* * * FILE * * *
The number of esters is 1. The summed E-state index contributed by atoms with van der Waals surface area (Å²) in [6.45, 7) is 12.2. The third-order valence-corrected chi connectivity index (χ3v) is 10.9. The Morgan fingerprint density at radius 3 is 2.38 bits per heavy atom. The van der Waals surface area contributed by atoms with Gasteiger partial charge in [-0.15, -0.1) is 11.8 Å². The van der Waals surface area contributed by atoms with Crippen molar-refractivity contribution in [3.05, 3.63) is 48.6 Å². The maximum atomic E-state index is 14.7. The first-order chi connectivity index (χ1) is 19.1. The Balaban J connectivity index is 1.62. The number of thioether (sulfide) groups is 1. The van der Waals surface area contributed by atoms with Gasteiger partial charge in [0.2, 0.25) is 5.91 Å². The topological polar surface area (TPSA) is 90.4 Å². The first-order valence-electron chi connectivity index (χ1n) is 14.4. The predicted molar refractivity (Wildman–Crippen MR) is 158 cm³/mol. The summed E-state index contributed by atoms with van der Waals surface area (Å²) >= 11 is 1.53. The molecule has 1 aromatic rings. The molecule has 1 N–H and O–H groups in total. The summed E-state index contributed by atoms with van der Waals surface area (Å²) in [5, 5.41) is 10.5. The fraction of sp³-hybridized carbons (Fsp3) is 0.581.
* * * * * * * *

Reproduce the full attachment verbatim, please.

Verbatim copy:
The number of esters is 1. The summed E-state index contributed by atoms with van der Waals surface area (Å²) in [6.45, 7) is 12.2. The third-order valence-corrected chi connectivity index (χ3v) is 10.9. The Morgan fingerprint density at radius 3 is 2.38 bits per heavy atom. The van der Waals surface area contributed by atoms with Gasteiger partial charge in [-0.15, -0.1) is 11.8 Å². The van der Waals surface area contributed by atoms with Crippen molar-refractivity contribution in [3.05, 3.63) is 48.6 Å². The maximum atomic E-state index is 14.7. The first-order chi connectivity index (χ1) is 19.1. The Balaban J connectivity index is 1.62. The number of thioether (sulfide) groups is 1. The van der Waals surface area contributed by atoms with Gasteiger partial charge in [0.2, 0.25) is 5.91 Å². The topological polar surface area (TPSA) is 90.4 Å². The first-order valence-electron chi connectivity index (χ1n) is 14.4. The predicted molar refractivity (Wildman–Crippen MR) is 158 cm³/mol. The summed E-state index contributed by atoms with van der Waals surface area (Å²) >= 11 is 1.53. The molecule has 1 aromatic rings. The molecule has 1 N–H and O–H groups in total. The summed E-state index contributed by atoms with van der Waals surface area (Å²) in [5, 5.41) is 10.5. The fraction of sp³-hybridized carbons (Fsp3) is 0.581.